drhat77's avatar

Humans of 30,000 years ago were functionally and genetically equivalent to us. That is, if you took a baby from 30,000 years ago, raised it up as your own, people might scratch their head, think you adopted from somewhere, but leave it at that. That kid would probably still be able to ace the SAT’s as easily as other from this time period, and may end up being my boss someday.

Frozen Caveman Lawyer anybody?

(edit: wikipedia says 250,000 years! DAMN!)

The point is evolution is slower than glaciers.

Steve_A's avatar

Crap I have to go for a little…I will be back to pester you all with more questions haha :)

Snarp's avatar

@Steve_A Um, I’m not sure. Basically, I’m just saying that all animals have evolved different methods, and the intelligence we have evolved giving us our technology isn’t separate from evolution, it is what evolution “gave” us.

But to look at it another way, as I said, evolution in humans is too slow for us to see, so we really are just as evolutionarily fit to handle a lion as our primitive ancestors were. We’re afraid of the dark, we’re afraid of strange noises, we can run a bit, we can climb a bit, and we can fit into relatively small caves. Given a little time in the grasslands of Africa, and we would quickly put our fear to work telling us to run when we heard odd noises, not to stay out in the dark, to hide in caves, and to climb trees. Our height would enable us to see long distances. All these things would help us to avoid ever having a one on one encounter with a lion.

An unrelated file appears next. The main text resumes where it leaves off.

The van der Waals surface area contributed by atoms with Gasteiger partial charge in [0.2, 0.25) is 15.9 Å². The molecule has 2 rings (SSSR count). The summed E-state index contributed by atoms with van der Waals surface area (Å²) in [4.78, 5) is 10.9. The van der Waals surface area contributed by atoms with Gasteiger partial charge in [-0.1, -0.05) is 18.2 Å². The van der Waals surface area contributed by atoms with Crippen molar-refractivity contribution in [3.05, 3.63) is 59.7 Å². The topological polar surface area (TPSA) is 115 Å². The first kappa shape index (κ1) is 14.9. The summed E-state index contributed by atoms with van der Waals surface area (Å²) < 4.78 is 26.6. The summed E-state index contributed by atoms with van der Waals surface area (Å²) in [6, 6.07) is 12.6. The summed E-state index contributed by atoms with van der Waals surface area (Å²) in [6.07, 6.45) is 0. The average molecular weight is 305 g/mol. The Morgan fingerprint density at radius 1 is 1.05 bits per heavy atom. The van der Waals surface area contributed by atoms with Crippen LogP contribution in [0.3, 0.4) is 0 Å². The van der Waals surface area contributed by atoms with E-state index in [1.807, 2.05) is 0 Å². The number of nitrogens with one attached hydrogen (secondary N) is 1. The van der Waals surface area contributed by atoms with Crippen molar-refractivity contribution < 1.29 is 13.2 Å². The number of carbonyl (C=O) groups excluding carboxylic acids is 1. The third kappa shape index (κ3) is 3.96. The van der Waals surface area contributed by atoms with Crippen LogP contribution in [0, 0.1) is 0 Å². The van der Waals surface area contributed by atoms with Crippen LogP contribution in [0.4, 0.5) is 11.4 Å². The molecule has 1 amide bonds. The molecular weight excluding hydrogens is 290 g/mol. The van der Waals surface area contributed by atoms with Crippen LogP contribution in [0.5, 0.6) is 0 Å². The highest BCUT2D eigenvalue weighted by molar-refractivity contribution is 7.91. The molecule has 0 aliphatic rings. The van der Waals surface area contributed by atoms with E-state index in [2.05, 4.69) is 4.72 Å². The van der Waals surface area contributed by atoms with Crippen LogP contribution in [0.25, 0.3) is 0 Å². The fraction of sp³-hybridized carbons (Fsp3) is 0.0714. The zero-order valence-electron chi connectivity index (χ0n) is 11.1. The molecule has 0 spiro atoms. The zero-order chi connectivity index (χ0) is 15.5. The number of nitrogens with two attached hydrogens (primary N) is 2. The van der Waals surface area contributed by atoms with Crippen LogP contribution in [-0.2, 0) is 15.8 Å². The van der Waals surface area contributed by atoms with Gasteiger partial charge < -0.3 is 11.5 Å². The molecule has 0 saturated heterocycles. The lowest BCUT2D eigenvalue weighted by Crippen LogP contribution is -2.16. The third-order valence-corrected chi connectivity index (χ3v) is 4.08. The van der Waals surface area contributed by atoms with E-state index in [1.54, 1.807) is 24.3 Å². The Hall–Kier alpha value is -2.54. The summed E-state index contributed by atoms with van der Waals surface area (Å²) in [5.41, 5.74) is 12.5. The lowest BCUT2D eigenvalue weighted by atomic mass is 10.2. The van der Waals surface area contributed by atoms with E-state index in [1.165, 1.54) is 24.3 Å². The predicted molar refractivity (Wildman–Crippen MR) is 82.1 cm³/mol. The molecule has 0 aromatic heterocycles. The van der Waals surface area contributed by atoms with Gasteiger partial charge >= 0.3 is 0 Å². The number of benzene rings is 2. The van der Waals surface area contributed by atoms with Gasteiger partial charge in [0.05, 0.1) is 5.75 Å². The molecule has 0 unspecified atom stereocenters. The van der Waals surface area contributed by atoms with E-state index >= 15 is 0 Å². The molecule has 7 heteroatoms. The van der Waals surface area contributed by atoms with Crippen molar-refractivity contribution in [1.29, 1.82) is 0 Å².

But I’ve gone afield from where I meant to go: essentially what is different between us and our primitive (but still genetically modern human) ancestors is not an evolutionary change, but is rather personal fitness, which is an entirely different thing. One generation’s children, lacking technology in Africa, would be faster, stronger, better distance runners than most of us and would fare better against lions. It has nothing to do with evolution. They would also likely invent spears, bows and arrows, etc.